In school I was a member of that special group of students who love English. I was scornful of those who didn’t complete the reading and shrugged off claims of novels being too long. As far as my literature-loving self was concerned, reading was without question the best and easiest form of homework to have. I devoured page after page of The Great Gatsby and A Doll’s House in a shorter timeframe than it took me to muster the motivation for a fraction of my Maths homework. It was this persistent preference for my English homework at Leaving Certificate level that led me to approach college and my English literature reading lists with a combination of ambition and excitement. As it turned out, I should have been approaching them with reverence and ridicule.
I will never forget being assigned The Obedience of a Christian Man by William Tyndale as my primary text in my very first English module. Anyone who has not yet had the privilege of encountering Tyndale’s work should note that this 547 page book was published in 1528, just a few short years after the author had translated the New Testament. In other words, this particular introductory text was far from the Charles Dickens and Alexandre Dumas I had been expecting to encounter on my course. Nonetheless, I persisted with the compliance of the fresher student that I was and read the entire book. Or, more accurately, the verb ‘read’ could be replaced with ‘skimmed’ or ‘eyes – roved – from – word – to – word – without – comprehension’.
In that opening week, every time I found my motivation waning I reassured myself that this dense tome of a text was merely a blip in the romanticised vision I held of my reading lists. As the weeks and modules developed, I was relieved to discover the range of texts expanded. However, I was less relieved to realise that the initial surge of motivation that had enabled me to persevere through The Obedience of a Christian Man was already fading. Suddenly, my reading lists were clamouring to be read but my laptop was desperate to be closed. This came as something of a culture shock to my bookworm self. After all, if sixth year me had been told that her homework would predominantly comprise fiction, she would have jumped for joy. Somewhere between my final secondary school task and my first college assignment I appeared to have lost this critical message.
I arrogantly assumed that my love of reading would thrive in an English Literature degree and that this adoration for reading would be the only inspiration I needed to keep on top of my extensive reading lists. Instead I discovered that reading several books a week to keep up with multiple modules was a study of English on an entirely different level to the close-reading single texts of the Leaving Certificate. My English requirements combined with my Joint Honours Sociology papers, meant that soon my reading lists were piling up faster than my to-be-read pile of impulsively purchased paperbacks. My 18-year-old self would be appalled at my 22-year-old self. The sixth year iteration of me who scorned internet summaries of novels and study guides has been replaced by a Sophister student with the SparkNotes tab bookmarked.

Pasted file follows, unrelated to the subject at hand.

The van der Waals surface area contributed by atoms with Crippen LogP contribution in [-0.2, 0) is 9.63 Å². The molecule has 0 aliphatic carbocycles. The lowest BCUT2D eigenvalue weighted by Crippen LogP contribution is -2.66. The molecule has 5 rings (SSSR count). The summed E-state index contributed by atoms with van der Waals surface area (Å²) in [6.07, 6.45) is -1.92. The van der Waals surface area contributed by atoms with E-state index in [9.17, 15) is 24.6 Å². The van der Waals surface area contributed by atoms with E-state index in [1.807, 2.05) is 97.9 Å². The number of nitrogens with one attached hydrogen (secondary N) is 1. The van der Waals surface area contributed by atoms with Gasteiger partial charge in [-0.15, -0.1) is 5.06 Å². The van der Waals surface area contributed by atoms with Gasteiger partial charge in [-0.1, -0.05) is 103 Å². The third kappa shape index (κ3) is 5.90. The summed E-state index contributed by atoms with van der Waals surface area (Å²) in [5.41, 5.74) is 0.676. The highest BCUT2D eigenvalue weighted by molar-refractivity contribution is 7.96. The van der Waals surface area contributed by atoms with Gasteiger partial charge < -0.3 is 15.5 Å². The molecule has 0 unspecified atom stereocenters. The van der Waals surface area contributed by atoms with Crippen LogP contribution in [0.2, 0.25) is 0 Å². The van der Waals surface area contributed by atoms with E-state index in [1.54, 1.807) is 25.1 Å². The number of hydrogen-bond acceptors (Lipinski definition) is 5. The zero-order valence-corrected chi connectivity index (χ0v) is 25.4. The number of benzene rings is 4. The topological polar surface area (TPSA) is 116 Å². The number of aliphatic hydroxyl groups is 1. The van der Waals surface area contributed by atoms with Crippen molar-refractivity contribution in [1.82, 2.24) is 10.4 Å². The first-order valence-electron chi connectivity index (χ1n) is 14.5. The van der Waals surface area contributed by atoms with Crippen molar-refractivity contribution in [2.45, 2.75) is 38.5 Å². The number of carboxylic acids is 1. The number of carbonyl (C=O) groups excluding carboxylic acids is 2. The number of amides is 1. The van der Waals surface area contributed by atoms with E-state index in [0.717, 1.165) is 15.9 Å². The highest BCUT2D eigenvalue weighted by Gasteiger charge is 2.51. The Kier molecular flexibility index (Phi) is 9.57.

At first there was a sense of something resembling shame. I had never been the student who didn’t have the reading done, and for the duration of my secondary school career, I had been validated by the smugness of never needing to Google character names or plot synopses. My inability to keep on top of my reading lists in college was accompanied by an uncertainty and guilt that were both new to me. Yet now, at the current and concluding stage of my degree, it is more common for an unfinished reading list to evoke a sense of deja-vu than recrimination. It has taken time and patience – two things my parents would suggest I fundamentally lack – to get to a stage where I can reconcile my determination to beat my reading lists with my recognition of the limits of a 12 week semester.
I have a tendency to take a romanticised approach to many things – a perhaps inevitable result of growing up with a penchant for the classics of Austen and the Brontë sisters – so my initial rose-tinted perception of college reading is not without its merits. However, the past three years have pushed me towards a more realistic consideration of the limits of my reading lists. My third-level English education has allowed me to develop my repertoire of literary knowledge but this has been on the condition that not every text is granted an equal portion of my precious time. I may not have mastered every learning objective or theory within my secondary sources, but I have learned to prioritise, to skim, to highlight and to condense. This is perhaps not the primary knowledge I should have gleaned from my bibliographies but it will stand useful nonetheless.
And if any of my professors happen to be reading this piece, rest assured that if there is one class I diligently complete the reading for, it is, of course, yours.